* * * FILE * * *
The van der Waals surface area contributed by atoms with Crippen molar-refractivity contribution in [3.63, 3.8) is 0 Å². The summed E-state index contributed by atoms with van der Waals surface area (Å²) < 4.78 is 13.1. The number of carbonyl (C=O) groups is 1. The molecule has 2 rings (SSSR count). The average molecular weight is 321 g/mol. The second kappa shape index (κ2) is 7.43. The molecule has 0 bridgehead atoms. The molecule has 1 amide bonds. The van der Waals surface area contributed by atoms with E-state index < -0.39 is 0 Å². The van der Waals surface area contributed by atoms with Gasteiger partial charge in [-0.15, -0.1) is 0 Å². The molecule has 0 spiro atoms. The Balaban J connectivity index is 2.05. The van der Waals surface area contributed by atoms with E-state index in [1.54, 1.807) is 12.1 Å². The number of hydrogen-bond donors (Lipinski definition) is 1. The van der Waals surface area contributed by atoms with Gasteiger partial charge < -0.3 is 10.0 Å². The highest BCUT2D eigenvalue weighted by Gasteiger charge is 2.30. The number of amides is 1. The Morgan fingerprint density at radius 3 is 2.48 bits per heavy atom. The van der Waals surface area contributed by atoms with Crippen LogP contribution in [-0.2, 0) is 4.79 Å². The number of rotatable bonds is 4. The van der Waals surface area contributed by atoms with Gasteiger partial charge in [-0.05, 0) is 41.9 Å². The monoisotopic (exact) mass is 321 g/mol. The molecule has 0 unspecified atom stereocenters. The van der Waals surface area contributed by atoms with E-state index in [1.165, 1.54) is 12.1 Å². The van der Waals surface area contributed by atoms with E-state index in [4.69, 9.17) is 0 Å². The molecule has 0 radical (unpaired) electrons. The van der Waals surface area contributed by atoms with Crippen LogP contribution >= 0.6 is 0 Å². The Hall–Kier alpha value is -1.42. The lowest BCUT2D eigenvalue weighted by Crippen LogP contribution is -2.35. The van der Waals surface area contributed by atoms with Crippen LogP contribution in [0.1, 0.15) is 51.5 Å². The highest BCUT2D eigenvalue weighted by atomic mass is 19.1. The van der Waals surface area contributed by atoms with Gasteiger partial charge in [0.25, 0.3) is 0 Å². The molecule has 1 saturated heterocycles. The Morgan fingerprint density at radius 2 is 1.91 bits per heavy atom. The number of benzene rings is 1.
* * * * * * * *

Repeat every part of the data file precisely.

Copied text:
The van der Waals surface area contributed by atoms with Crippen molar-refractivity contribution in [3.63, 3.8) is 0 Å². The summed E-state index contributed by atoms with van der Waals surface area (Å²) < 4.78 is 13.1. The number of carbonyl (C=O) groups is 1. The molecule has 2 rings (SSSR count). The average molecular weight is 321 g/mol. The second kappa shape index (κ2) is 7.43. The molecule has 0 bridgehead atoms. The molecule has 1 amide bonds. The van der Waals surface area contributed by atoms with E-state index < -0.39 is 0 Å². The van der Waals surface area contributed by atoms with Gasteiger partial charge in [-0.15, -0.1) is 0 Å². The molecule has 0 spiro atoms. The Balaban J connectivity index is 2.05. The van der Waals surface area contributed by atoms with E-state index in [1.54, 1.807) is 12.1 Å². The number of hydrogen-bond donors (Lipinski definition) is 1. The van der Waals surface area contributed by atoms with Gasteiger partial charge < -0.3 is 10.0 Å². The highest BCUT2D eigenvalue weighted by Gasteiger charge is 2.30. The number of amides is 1. The Morgan fingerprint density at radius 3 is 2.48 bits per heavy atom. The van der Waals surface area contributed by atoms with Crippen LogP contribution in [-0.2, 0) is 4.79 Å². The number of rotatable bonds is 4. The van der Waals surface area contributed by atoms with Gasteiger partial charge in [-0.05, 0) is 41.9 Å². The monoisotopic (exact) mass is 321 g/mol. The molecule has 0 unspecified atom stereocenters. The van der Waals surface area contributed by atoms with E-state index in [1.165, 1.54) is 12.1 Å². The van der Waals surface area contributed by atoms with E-state index in [4.69, 9.17) is 0 Å². The molecule has 0 radical (unpaired) electrons. The van der Waals surface area contributed by atoms with Crippen LogP contribution >= 0.6 is 0 Å². The Hall–Kier alpha value is -1.42. The lowest BCUT2D eigenvalue weighted by Crippen LogP contribution is -2.35. The van der Waals surface area contributed by atoms with Crippen LogP contribution in [0.1, 0.15) is 51.5 Å². The highest BCUT2D eigenvalue weighted by atomic mass is 19.1. The van der Waals surface area contributed by atoms with Gasteiger partial charge in [0.25, 0.3) is 0 Å². The molecule has 1 saturated heterocycles. The Morgan fingerprint density at radius 2 is 1.91 bits per heavy atom. The number of benzene rings is 1.